Wednesday, January 11, 2012

Luibh and Seoid


          The name of the stone comes from the Latin granatus, possibly in reference to the gram malum garanatom (pomegranate), a plant with red seeds similar in shape, size and color to some garnet crystals. It can come in a variety of colors including purple, orange, yellow, green, brown, black or colorless, and was popular in jewelry designs of the Victorian era.

          It was long known as “the warriors stone” as soldiers from around the world wore or carried it as a talisman against death and injury, as well as to enhance bodily strength, endurance and vigor. Knights and warriors decorated their shields and weapons with garnets. In Hinduism and Buddhism it is seen as a holy stone that enlightens the soul and gives wisdom.

          Garnet is used to enhance sensuality, sexuality, and intimacy and is said to balance the sex drive and aid in sexual potency and fertility. It inspires commitment and a monogamous and stable marriage.

          Because of its warming energies, it is used therapeutically for aching muscles, arthritis and other join discomforts. It protects from toxins and helps ward off infections. It also alleviates emotional disharmony, brings calm and removes inhibitions, taboos, anger and discord. However it is a very powerful and dominant stone, not suitable for over-active, stressed or quick tempered people – wearing one might lead to aggression.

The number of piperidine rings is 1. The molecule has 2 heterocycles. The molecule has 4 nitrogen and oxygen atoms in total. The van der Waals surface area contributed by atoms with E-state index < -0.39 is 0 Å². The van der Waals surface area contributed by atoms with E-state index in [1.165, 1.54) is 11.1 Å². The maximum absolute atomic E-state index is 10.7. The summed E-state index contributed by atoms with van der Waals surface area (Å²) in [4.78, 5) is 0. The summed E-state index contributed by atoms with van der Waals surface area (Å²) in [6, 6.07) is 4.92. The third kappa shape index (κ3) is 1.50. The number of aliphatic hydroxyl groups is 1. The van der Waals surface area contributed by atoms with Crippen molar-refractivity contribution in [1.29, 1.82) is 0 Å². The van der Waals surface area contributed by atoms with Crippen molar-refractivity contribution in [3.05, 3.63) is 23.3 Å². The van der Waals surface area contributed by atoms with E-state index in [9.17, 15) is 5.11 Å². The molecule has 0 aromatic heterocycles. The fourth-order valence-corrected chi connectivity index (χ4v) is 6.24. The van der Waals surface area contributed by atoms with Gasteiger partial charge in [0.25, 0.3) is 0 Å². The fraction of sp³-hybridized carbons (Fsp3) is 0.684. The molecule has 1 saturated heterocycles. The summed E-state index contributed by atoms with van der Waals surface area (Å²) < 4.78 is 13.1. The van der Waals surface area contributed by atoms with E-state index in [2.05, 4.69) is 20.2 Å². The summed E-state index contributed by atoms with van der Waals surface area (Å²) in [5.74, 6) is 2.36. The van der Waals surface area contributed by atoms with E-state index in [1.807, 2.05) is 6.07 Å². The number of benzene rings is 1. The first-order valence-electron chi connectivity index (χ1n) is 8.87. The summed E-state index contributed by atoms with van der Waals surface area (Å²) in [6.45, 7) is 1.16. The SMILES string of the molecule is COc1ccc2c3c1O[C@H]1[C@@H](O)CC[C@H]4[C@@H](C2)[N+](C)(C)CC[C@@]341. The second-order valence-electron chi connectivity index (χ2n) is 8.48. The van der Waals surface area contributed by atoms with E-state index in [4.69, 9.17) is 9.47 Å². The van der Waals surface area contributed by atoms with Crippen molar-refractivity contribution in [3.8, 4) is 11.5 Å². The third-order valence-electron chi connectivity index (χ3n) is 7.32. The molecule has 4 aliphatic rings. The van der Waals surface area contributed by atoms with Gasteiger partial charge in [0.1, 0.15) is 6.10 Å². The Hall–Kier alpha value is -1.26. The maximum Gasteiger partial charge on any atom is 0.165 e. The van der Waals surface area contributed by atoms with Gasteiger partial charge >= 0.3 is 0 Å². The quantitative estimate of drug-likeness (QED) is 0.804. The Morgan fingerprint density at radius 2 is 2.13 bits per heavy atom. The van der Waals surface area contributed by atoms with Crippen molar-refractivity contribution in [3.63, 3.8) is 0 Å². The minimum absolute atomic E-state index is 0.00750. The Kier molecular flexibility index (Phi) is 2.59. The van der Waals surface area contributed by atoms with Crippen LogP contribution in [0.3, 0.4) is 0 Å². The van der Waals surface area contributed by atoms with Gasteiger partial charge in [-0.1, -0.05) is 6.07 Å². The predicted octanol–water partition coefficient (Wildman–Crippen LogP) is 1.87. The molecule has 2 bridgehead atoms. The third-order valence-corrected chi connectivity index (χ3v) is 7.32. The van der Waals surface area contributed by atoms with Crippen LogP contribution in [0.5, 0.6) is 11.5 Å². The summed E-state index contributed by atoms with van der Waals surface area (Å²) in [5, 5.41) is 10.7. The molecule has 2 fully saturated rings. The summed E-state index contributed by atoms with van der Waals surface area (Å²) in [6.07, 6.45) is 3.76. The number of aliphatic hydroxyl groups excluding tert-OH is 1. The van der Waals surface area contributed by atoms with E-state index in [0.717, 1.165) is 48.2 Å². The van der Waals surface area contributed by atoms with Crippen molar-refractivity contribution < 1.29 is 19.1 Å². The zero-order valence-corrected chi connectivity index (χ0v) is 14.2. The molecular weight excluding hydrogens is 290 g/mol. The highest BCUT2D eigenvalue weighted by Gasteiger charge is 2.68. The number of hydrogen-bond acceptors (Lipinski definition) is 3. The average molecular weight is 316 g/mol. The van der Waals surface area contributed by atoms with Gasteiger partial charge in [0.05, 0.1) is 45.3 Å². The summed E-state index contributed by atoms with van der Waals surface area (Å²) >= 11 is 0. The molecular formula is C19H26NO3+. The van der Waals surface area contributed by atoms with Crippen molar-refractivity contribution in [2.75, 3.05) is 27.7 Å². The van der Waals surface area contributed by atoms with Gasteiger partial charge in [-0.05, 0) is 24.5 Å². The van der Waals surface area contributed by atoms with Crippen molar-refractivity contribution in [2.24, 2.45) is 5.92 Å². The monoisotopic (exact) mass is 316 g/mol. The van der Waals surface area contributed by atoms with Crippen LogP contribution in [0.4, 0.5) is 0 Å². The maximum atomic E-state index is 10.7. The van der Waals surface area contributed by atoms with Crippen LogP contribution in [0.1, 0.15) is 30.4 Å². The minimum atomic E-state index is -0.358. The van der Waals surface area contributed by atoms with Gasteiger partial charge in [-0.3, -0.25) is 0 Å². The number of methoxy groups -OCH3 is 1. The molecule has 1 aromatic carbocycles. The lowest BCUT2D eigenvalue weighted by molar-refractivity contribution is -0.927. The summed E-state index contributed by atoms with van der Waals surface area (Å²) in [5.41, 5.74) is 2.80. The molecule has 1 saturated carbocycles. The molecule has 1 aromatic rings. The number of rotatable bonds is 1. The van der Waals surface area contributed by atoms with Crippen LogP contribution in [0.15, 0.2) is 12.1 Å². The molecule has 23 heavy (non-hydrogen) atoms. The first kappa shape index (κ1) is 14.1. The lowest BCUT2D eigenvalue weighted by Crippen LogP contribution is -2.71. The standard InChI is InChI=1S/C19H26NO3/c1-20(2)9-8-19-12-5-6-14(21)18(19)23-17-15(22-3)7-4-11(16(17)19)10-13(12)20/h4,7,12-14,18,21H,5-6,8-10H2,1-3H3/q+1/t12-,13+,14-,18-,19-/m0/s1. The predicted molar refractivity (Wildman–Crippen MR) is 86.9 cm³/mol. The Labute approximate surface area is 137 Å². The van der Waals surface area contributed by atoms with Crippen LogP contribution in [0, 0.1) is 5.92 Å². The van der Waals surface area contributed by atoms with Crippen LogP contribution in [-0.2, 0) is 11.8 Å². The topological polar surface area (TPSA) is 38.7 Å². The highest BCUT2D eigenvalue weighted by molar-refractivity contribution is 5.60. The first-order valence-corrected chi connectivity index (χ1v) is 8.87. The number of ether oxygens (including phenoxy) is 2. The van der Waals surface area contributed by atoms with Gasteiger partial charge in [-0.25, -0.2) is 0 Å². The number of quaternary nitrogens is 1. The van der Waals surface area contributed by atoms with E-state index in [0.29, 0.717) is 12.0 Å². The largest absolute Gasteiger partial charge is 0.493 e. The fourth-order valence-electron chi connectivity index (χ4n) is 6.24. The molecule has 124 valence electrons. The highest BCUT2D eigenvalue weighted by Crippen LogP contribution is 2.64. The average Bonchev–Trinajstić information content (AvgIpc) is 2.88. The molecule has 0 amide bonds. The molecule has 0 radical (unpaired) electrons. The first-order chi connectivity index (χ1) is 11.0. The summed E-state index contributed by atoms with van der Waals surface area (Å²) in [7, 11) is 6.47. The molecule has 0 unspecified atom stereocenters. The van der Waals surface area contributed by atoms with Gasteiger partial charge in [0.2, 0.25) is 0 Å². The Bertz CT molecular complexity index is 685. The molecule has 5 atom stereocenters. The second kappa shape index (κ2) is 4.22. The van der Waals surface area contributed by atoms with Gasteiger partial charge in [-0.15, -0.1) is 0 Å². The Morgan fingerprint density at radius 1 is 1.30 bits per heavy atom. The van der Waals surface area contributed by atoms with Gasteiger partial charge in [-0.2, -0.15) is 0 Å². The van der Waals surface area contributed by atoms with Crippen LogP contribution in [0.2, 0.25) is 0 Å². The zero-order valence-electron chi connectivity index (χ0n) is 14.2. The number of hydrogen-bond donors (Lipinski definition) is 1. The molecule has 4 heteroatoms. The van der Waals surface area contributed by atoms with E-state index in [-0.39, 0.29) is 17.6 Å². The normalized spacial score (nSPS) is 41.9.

When given as a gift, the stone is said to grant loyalty and affection. It holds not only the power to protect from negative energies but to send those energies back to where they came from.

          Placed under a pillow it is said to prevent bad dreams.


          A close relative of wormwood, Artemisia vulgaris or mugwort, is a faintly aromatic herb with spear shaped leaves and small, greenish flowers that blooms form Summer through to Autumn.

          It has a long history of folk tradition and use:

·         Anglo-saxon tribes believed that it was one of the nine sacred herbs given to the world by the god Woden.

·         Used as a flavoring additive to beer before hops

·         Romans planted it by roadsides to protect road-weary travelers against exhaustion

Carried, this herb brings loved ones safely home from journey and hung over or on a door, it keeps unwelcome energies from passing through.

          Mugwort dispels nightmares and calms sleeplessness by taking it as a tea or smoked before bed. The branches can also be hung near the bed or crushed and put in a satchel or pillow. It produces visionary dreams and is a prime ingredient in dream pillows.

          When added to healing baths, it can be used to ease discomfort from eczema, gout and arthritis. It stimulates appetite due to the presence of bitter compounds, promotes good digestion and reduces fevers. However, due to its ability to induce labor, this herb should not be used while pregnant.

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